Brokered CD Ladders vs. Bank CD Ladders: Which is Better in 2024?

Larry, Managing Editor

Brokered CD Ladders vs. Bank CD Ladders

CDs, or certificates of deposit, are a type of savings account offered by banks and credit unions. They typically offer higher interest rates than traditional savings accounts in exchange for a commitment to leave the money untouched for a set period. A CD ladder is a strategy for investing in CDs that involves dividing your money evenly among several CDs with different maturity dates. This allows you to take advantage of higher interest rates on longer-term CDs while still having access to some of your money regularly.

But did you know there are different types of CD ladders you can invest in? Today, we’ll be comparing brokered CD ladders vs. bank CD ladders to help you choose the right CD ladder strategy.

Benefits of a CD Ladder 

There are many benefits to a CD ladder.

First, it allows for higher yields compared to traditional savings accounts or shorter-term CDs. By spreading out your entire investment over multiple CDs with varying maturity dates, you can take advantage of higher interest rates over time.

Secondly, you will always maintain near-term access to cash. Since the CDs are staggered with different maturity dates, some will reach maturity sooner than others. Once the CD matures, you’ll have access to this cash without penalty.

Finally, a CD ladder can also help investors deal with rising interest rates. As rates increase, the investor can reinvest maturing CDs into new, higher-yielding CDs. This allows them to take advantage of the higher rates while still having access to cash in the near term.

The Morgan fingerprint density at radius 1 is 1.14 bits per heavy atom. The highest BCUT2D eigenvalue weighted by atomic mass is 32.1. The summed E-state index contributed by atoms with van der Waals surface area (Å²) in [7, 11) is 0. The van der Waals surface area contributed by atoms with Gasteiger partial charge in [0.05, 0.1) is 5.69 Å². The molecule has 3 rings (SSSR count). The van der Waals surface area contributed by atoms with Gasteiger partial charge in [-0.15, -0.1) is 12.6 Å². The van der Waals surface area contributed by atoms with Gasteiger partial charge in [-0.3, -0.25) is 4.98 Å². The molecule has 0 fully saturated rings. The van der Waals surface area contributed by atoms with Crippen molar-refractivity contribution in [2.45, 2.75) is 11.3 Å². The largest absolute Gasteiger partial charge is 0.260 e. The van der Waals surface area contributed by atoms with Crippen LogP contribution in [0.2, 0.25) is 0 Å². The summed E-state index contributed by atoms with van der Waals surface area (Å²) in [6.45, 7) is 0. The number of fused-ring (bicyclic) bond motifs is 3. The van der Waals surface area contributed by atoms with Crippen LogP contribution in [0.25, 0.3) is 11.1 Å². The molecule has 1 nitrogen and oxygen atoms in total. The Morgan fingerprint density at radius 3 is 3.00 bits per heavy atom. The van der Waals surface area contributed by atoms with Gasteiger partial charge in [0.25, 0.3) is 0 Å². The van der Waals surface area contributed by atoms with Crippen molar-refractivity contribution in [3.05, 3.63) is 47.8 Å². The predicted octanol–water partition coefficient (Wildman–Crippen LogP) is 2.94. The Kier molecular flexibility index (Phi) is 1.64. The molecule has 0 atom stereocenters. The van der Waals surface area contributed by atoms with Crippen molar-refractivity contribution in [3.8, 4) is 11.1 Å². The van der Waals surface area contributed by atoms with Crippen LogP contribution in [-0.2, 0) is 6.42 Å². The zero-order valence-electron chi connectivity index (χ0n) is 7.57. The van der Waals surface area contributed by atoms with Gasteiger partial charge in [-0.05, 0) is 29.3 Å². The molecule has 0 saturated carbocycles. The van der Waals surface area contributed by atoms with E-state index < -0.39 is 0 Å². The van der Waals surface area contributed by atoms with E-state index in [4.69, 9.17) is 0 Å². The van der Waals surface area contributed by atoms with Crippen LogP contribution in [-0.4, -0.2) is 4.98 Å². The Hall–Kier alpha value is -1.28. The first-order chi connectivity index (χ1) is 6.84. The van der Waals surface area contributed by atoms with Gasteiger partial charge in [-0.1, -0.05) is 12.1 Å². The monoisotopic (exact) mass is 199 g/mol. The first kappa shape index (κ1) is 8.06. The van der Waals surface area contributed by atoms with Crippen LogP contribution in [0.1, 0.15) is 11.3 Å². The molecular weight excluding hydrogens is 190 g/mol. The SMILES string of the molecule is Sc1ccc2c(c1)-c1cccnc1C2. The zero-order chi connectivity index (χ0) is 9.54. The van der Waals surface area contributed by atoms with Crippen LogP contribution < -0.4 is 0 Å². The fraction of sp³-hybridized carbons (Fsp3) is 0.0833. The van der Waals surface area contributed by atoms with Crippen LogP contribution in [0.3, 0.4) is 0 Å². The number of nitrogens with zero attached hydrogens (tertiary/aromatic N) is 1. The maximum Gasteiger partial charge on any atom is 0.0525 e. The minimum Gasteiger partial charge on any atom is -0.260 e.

However, a CD ladder might not be the best option in a declining rate environment. In this scenario, holding one long-term CD might provide a better return than constantly reinvesting in shorter-term CDs with decreasing interest rates. This is a tradeoff that investors must consider when deciding whether to use a CD ladder or not, as no one can accurately predict the direction of interest rates.

Here’s an example of a CD ladder with $5,000 staggered across 5 different maturities.

  1. Invest $1,000 in a 6-month CD with a 1.5% APY.
  2. Invest another $1,000 in a 12-month CD with a 2.25% APY.
  3. Invest another $1,000 in an 18-month CD with a 2.5% APY.
  4. Invest another $1,000 in a 24-month CD with a 2.75% APY.
  5. Invest another $1,000 in a 36-month CD with a 3% APY.

When the first 6-month CD matures, you can reinvest it in a new 36-month CD. If you continue this pattern with every CD as it matures, you’ll always have access to your investments as cash every 6 months with higher returns on the longer-term CDs.

A Quick Recap on Brokered CDs and Bank CDs

Bank CDs (Certificate of Deposit) are a type of savings account offered by banks where the depositor agrees to keep their money in the account for a set period of time, typically ranging from a few months to several years. In exchange, the bank pays the depositor a fixed interest rate that is typically higher than what is offered for a standard savings account.

Brokered CDs similar, are often compared to bank CDs in that they offer a fixed interest rate for a set period. However, brokered CDs are bought directly from a brokerage rather than directly through a bank. This means that the investor has a much wider selection of CDs to choose from multiple banks. Almost always, the same CD sold on a brokerage will pay higher interest rates than the CD being issued directly from the bank.

Comparing Brokered CD Ladders vs. Bank CD Ladders

With a brokered CD ladder, you can have more variety in buying multiple CDs based on your cash needs. Brokered CDs also offer the opportunity to create a more customized CD ladder. A brokered CD ladder benefits from brokered CDs having more maturities, higher yields for the same maturity than traditional CDs, and many more CD options to choose from than issuing banks.

For instance, you can choose CDs from different issuing banks. On the other hand, bank CD ladders are typically more straightforward to manage, making them a good option for investors who prefer a more hands-off approach.

Pros and Cons of a Brokered CD Ladder

Pros of a Brokered CD Ladder

A brokered CD ladder offers several advantages.